Genre: Science fiction
Rating: Liked it
For fans of: Jemison’s Broken Earth trilogy and Dreamblood duology, Meyer’s The Host*, Atwood’s MaddAddam trilogy, weird and unsettling AI stories, creepy children with godlike powers, cross-species friendships, furries
Don’t worry! This isn’t a story about a pandemic. It’s about bloodborne AIs.
It is not possible to write a better introduction this novel than Jason Sanford himself did on his blog:
Plague Birds is set in the far future and is the epic tale of a young woman betrayed into becoming one of her world’s hated judges and executioners, with a killer AI bonded to her very blood. While the novel is science fiction, it reads much like fantasy and is weird and dark.
The far future is a post-apocalyptic blend of low-tech agrarian societies and advanced AI. The young woman is Cristina de Ane, a human-wolf hybrid who lives with her father and their stubborn donkey in Day’s End, a small village of gene-spliced humans. (Yes, I’m reviewing two furry sci-fi books today.)
When she was alive, Crista’s mother told her stories of massive cities and the high-tech moon colony where her ancestors once lived. The other people in Crista’s village consider these stories essentially fairytales. Long before any of them were born, “excessive genetic manipulation” caused a species-wide series of conflicts and disasters collectively known as the collapse, after which:
… a horrible war was fought. Eventually, the three-fold armies won and laid down new rules for our world. The hunters [human-animal hybrids who give into their animal sides and form packs] could live their lives within certain constraints while AIs … would work with isolated villages to return [the rest of] humanity to your original state.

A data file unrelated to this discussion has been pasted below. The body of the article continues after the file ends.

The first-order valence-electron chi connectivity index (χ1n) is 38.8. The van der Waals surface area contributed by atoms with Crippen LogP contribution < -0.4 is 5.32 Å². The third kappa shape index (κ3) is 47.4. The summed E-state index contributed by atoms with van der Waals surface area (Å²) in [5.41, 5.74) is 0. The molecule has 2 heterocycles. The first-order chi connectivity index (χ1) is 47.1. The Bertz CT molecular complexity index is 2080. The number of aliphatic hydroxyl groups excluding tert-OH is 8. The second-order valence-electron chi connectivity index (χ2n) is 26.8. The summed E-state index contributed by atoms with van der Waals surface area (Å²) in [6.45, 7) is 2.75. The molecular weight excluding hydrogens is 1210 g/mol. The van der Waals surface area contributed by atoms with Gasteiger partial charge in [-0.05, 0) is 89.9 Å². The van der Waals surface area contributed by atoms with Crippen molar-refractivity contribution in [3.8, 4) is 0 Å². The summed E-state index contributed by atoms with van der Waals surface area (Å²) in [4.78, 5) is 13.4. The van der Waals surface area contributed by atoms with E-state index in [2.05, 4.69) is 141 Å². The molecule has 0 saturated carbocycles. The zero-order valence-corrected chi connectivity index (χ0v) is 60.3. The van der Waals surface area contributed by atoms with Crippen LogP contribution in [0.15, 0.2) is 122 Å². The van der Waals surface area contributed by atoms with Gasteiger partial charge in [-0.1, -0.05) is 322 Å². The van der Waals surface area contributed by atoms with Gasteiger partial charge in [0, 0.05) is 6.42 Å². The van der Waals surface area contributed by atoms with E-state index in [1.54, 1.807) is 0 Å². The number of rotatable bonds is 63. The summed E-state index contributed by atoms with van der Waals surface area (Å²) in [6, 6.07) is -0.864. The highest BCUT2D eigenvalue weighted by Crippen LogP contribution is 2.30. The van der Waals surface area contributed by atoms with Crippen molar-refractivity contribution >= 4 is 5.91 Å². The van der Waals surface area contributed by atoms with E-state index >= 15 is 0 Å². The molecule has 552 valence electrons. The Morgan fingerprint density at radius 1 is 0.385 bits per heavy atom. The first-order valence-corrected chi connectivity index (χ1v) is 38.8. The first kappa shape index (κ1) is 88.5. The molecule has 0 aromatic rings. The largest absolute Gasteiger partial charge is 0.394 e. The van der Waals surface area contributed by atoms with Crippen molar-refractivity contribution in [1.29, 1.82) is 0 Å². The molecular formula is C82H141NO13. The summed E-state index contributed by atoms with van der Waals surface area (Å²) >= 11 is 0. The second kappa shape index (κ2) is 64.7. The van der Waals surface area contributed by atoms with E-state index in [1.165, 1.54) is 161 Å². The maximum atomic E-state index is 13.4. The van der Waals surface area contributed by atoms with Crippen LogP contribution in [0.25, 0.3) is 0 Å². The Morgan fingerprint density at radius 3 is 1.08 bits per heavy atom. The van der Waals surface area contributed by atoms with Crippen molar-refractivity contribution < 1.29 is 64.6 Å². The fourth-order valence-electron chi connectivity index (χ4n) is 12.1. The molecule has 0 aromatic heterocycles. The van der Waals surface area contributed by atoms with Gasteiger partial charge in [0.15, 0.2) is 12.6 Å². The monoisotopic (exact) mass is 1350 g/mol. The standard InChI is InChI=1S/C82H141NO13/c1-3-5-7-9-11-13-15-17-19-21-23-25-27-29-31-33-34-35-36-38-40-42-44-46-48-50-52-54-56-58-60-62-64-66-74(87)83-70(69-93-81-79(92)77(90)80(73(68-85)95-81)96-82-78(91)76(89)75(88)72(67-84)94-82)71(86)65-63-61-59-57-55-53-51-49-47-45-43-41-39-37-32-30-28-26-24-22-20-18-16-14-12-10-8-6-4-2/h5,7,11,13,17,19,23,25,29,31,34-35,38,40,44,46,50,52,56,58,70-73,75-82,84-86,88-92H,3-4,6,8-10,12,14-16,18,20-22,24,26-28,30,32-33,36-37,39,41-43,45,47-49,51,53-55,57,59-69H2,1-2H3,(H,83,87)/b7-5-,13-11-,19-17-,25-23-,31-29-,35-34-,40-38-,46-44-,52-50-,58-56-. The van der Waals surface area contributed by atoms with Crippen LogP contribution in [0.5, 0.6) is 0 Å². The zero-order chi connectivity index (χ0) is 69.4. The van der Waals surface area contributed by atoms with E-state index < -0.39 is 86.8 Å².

Plague birds are essentially wandering human-AI pairs that maintain the “three-fold balance” by ensuring no crimes go unpunished. By death.
When a plague bird confronts a suspect, they review the suspect’s memories to determine their guilt. The human host then draws their own blood in order to release the AI that lives within them. As a cloud of blood, the AI rains down upon the guilty, sometimes entire villages, killing them with agonizing slowness and creativity.
(This is why the human host is necessary: to temper the AI’s bloodlust as well as its black-and-white approach to justice.)
Obviously, plague birds aren’t exactly popular dinner guests, even though most people agree they’re necessary. Human hosts give up their village, everyone they know, and even their very connection to other humans in order to carry out their plague bird responsibilities. In exchange, their AIs enhance their senses, sustain them without the need for food or (much) sleep, heal even wounds that should be fatal, and greatly extend their lifetimes. Usually.
In the opening chapter of Plague Birds, a plague bird named Derena is attacked, incapacitated, and fatally injured in a way that shouldn’t be possible. She manages to drag herself to Day’s End, where she asks Crista to become her successor.
Crista denies Derena’s request at first because, you know, hero’s journey. However, when Crista realizes it’s the only way to save herself and her village, Crista Accepts The Call, becomes a plague bird, and sets out to find Derena’s attackers. The journey is filled with mysteries, from the plague bird Crista believes killed her mother to a sentient monastery that stores all of humanity’s accumulated knowledge to the powers fighting to maintain or disrupt the three-fold balance.